Track your intestinal health with the Plop app, and get a health heads up thanks to your bottom.
Track daily progress
You track your steps and heart rate; you track your calories and weight; you track your cycle and mood; why not track your droppings? You can learn a lot about your body's health by observing your stool.
Deliver personalized suggestions
Doctors regularly ask for stool and urine samples as part of the diagnostic process. Your stool can reveal signs of infection, digestive issues or more serious health problems, such as cancer. Pay attention to what is going on with your body.
Generate trends over time
Your waste is what can tell you the most about your health. Keep a log of your logs for your health; it's a dirty job, but someone's gotta do it!
Provide nutrition tips
Learn how to improve digestion and gut health by choosing the right food.
Frequently Asked Questions
Your intestines contain a rich ecosystem of germs, bacteria, and cells that promote a healthy immunity system.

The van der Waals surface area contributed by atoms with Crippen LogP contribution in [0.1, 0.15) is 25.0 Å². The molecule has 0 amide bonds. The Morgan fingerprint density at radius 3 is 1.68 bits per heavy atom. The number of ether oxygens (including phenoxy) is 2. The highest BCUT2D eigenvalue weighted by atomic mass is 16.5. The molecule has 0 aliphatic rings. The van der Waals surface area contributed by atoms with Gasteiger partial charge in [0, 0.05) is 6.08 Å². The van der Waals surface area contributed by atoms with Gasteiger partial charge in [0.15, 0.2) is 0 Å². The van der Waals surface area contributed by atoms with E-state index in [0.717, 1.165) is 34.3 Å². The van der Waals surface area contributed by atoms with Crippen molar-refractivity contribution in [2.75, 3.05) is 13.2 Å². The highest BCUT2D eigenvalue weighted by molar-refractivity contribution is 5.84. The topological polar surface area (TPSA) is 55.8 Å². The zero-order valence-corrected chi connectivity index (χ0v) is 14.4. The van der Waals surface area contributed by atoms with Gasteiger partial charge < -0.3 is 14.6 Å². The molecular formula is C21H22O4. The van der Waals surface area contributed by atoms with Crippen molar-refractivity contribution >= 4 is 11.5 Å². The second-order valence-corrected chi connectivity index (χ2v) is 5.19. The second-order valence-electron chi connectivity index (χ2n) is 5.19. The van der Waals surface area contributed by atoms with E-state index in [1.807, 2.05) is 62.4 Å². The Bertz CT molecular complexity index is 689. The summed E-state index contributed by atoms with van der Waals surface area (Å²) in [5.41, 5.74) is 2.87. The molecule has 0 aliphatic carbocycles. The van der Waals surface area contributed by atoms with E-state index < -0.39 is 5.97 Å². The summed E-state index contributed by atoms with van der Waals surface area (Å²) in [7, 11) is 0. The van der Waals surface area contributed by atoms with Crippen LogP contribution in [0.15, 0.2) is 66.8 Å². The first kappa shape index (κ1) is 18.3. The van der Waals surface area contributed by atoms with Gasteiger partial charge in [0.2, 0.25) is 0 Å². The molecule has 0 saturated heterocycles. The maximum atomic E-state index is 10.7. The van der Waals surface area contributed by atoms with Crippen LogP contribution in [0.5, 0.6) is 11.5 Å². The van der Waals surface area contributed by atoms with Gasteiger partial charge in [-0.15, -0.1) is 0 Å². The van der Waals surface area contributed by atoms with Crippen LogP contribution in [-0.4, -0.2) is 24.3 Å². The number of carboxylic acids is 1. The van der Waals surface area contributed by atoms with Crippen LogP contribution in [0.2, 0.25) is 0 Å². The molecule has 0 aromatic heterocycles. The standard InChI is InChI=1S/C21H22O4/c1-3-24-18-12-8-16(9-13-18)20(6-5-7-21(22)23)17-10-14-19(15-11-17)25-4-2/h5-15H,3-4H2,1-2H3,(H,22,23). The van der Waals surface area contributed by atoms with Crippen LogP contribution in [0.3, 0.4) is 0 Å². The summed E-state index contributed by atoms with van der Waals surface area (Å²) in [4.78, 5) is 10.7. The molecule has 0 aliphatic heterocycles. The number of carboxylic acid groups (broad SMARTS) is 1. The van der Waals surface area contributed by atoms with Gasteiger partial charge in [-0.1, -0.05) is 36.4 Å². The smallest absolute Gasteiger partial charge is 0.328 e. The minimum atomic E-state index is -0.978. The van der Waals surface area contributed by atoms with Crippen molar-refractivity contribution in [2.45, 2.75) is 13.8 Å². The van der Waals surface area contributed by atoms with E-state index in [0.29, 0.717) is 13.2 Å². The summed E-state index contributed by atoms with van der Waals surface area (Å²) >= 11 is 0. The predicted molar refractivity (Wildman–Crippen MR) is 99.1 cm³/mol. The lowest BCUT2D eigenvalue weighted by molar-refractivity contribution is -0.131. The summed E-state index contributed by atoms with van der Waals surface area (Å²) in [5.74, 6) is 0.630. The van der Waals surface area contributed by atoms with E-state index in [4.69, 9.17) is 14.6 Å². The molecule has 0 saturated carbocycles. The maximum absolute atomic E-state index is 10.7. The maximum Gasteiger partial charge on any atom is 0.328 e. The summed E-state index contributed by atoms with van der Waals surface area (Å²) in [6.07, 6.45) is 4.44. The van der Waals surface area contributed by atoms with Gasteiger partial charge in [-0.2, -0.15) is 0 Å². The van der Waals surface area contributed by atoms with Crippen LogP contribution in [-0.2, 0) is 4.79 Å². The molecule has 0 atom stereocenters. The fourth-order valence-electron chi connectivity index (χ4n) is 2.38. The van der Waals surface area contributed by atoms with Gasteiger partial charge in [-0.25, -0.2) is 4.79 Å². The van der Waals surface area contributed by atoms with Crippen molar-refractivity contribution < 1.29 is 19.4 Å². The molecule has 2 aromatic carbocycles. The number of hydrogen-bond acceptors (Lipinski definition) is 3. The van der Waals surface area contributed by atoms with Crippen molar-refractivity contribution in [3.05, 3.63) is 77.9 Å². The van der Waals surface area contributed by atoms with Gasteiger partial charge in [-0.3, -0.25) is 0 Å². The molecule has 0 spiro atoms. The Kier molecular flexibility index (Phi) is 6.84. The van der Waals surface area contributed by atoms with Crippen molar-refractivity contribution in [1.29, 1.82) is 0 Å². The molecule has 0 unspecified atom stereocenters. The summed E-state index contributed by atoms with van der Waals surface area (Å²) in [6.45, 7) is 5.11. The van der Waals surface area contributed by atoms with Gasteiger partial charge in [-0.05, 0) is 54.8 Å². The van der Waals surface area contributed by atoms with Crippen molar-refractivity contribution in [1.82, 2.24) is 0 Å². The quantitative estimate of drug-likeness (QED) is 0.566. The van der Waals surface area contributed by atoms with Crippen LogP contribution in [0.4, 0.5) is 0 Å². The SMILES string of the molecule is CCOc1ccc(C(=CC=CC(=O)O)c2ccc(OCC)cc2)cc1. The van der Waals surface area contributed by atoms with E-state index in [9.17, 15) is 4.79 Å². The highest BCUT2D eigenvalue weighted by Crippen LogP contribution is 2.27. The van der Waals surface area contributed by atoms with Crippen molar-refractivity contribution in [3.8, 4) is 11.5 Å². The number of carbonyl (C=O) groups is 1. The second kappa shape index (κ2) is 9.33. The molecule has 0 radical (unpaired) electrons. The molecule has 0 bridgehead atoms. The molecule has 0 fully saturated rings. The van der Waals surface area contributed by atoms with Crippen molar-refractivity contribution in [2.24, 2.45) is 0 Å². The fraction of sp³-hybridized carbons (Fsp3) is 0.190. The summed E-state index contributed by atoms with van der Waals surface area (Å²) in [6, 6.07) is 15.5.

Is it true 70% of your immune system is located in your gut?
Yes. 70–80% of the body's immune cells are found in the intestinal tract. A well-functioning digestive system is essential for health and wellbeing.
Did you know most people poop around the same time every day?
On average, a person with healthy digestion will poop anywhere between every other day to three times a day. Any less could suggest possible constipation.
What does a person's poop color mean?
As with size and consistency, poop's color can be a helpful signal about what's going on within your body. Varying shades of brown are what's considered the norm.
What is a healthy poop?
A healthy poop varies from person to person. However, a person should monitor any changes in the smell, firmness, frequency, or color of poop as it can indicate there is a problem.
When should I see a doctor?
See a doctor if changes to poop persist for 2 or more weeks.
Seek immediate medical treatment if the stool is bright red, black, or resembles coffee grounds. This suggests blood loss, which could become a medical emergency if left untreated.
Can gut microbiota imbalance affect mood?
New theories and research suggest that gut microbiota imbalance may create many of the conditions associated with depression.